I’m not generally one for heaping praise on the media (unless bribed or coerced), but I have to thank the BBC2 for the evening of programmes last night celebrating the life and work of Eric Sykes who died earlier this year.
Sykes was one of my early comedy heroes for all sorts of reasons, but mostly for his mixture of silliness, surrealism and slapstick.
He began his career as a writer and had his first big break with the Two Elephants sketch for Frankie Howerd in 1947. I’m sure I have whole thing on CD somewhere, but you’ll have to make do with that clip from YouTube.
Sykes went on to form Associated London Scripts with Spike Milligan, Ray Galton and Alan Simpson and later collaborated with Milligan on The Goon Show, but it was as a tv star in his own right that brought Eric to the national consciousness.
The BBC lined him up with Hattie Jacques in a traditional married couple sitcom, but Eric insisted that should be brother and sister. More than that, they were to be twins and even sillier, beanpole Sykes and ‘larger than life’ Hattie were to be identical twins.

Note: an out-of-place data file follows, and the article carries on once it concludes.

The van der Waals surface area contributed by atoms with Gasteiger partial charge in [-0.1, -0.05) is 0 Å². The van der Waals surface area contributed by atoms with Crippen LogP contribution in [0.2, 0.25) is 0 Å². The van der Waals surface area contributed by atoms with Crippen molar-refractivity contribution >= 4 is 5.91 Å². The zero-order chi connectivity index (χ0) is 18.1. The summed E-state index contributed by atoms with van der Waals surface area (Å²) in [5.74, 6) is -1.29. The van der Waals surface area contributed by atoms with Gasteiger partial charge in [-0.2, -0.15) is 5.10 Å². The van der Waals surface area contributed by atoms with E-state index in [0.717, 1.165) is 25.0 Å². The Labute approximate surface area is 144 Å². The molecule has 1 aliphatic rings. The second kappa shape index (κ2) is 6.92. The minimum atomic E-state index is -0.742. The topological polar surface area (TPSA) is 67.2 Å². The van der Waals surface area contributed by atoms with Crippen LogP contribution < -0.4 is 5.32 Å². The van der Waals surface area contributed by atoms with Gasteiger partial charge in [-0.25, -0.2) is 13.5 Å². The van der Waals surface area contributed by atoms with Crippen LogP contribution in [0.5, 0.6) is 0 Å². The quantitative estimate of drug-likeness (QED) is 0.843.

The 1967 film The Plank that Sykes wrote, directed and starred in was not only an homage to his own heroes, Laurel and Hardy, but a classic in its own right. (You can watch it in sections on YouTube)
Sykes acted in the Peter Hall production of Moliere’s The School of Wives, as well as in As You Like It, Pinter’s Betrayal, Chekov’s Three Sisters and other ‘serious’ roles.
And it was a direct result of his work on stage that lead to Nicole Kidman insisting that he appear in the psychological thriller, The Others, in 2001.
What makes Sykes’ career all the more remarkable was that he was profoundly deaf and registered blind in later years, but you would never have guessed it.
All of this is a very long-winded plug to catch last night’s programmes on iPlayer if you can, but I wanted to include a clip here and was spoilt for choice.
In the end I went for the toe stuck in the tap sketch from the very earliest Sykes and a… series from 1960.